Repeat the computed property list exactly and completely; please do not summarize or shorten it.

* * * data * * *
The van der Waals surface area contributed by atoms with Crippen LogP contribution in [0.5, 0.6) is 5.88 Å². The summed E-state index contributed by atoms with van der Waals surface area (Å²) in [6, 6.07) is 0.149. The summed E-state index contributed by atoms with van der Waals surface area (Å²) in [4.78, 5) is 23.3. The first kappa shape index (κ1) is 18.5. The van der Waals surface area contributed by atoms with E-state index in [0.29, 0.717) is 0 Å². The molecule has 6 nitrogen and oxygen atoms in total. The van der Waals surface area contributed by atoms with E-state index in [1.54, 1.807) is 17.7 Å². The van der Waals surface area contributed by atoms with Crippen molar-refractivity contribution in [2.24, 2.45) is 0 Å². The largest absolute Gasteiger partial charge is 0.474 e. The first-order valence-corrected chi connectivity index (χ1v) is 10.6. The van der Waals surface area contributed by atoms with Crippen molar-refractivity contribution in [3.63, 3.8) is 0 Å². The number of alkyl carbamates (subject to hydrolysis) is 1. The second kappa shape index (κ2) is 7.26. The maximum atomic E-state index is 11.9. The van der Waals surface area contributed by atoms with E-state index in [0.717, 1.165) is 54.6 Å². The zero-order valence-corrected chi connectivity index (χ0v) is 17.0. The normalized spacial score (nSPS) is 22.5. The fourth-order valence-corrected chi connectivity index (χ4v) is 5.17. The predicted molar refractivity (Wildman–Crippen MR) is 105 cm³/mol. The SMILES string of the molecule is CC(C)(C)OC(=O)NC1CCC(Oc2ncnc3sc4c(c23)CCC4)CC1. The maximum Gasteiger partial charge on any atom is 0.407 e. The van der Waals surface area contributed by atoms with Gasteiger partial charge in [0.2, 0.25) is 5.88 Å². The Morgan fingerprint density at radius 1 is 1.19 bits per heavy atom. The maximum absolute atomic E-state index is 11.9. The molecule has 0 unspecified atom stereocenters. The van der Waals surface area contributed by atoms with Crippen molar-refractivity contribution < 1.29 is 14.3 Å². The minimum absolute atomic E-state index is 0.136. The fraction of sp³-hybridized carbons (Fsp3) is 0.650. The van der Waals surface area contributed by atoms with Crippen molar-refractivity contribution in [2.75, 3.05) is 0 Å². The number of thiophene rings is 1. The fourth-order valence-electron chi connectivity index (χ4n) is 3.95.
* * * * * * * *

The van der Waals surface area contributed by atoms with Crippen LogP contribution in [0.5, 0.6) is 5.88 Å². The summed E-state index contributed by atoms with van der Waals surface area (Å²) in [6, 6.07) is 0.149. The summed E-state index contributed by atoms with van der Waals surface area (Å²) in [4.78, 5) is 23.3. The first kappa shape index (κ1) is 18.5. The van der Waals surface area contributed by atoms with E-state index in [0.29, 0.717) is 0 Å². The molecule has 6 nitrogen and oxygen atoms in total. The van der Waals surface area contributed by atoms with E-state index in [1.54, 1.807) is 17.7 Å². The van der Waals surface area contributed by atoms with Crippen molar-refractivity contribution in [2.24, 2.45) is 0 Å². The largest absolute Gasteiger partial charge is 0.474 e. The first-order valence-corrected chi connectivity index (χ1v) is 10.6. The van der Waals surface area contributed by atoms with Crippen molar-refractivity contribution in [3.63, 3.8) is 0 Å². The number of alkyl carbamates (subject to hydrolysis) is 1. The second kappa shape index (κ2) is 7.26. The maximum atomic E-state index is 11.9. The van der Waals surface area contributed by atoms with E-state index in [0.717, 1.165) is 54.6 Å². The zero-order valence-corrected chi connectivity index (χ0v) is 17.0. The normalized spacial score (nSPS) is 22.5. The fourth-order valence-corrected chi connectivity index (χ4v) is 5.17. The predicted molar refractivity (Wildman–Crippen MR) is 105 cm³/mol. The SMILES string of the molecule is CC(C)(C)OC(=O)NC1CCC(Oc2ncnc3sc4c(c23)CCC4)CC1. The maximum Gasteiger partial charge on any atom is 0.407 e. The van der Waals surface area contributed by atoms with Gasteiger partial charge in [0.2, 0.25) is 5.88 Å². The Morgan fingerprint density at radius 1 is 1.19 bits per heavy atom. The maximum absolute atomic E-state index is 11.9. The molecule has 0 unspecified atom stereocenters. The van der Waals surface area contributed by atoms with Crippen molar-refractivity contribution < 1.29 is 14.3 Å². The minimum absolute atomic E-state index is 0.136. The fraction of sp³-hybridized carbons (Fsp3) is 0.650. The van der Waals surface area contributed by atoms with Crippen molar-refractivity contribution in [2.75, 3.05) is 0 Å². The number of thiophene rings is 1. The fourth-order valence-electron chi connectivity index (χ4n) is 3.95.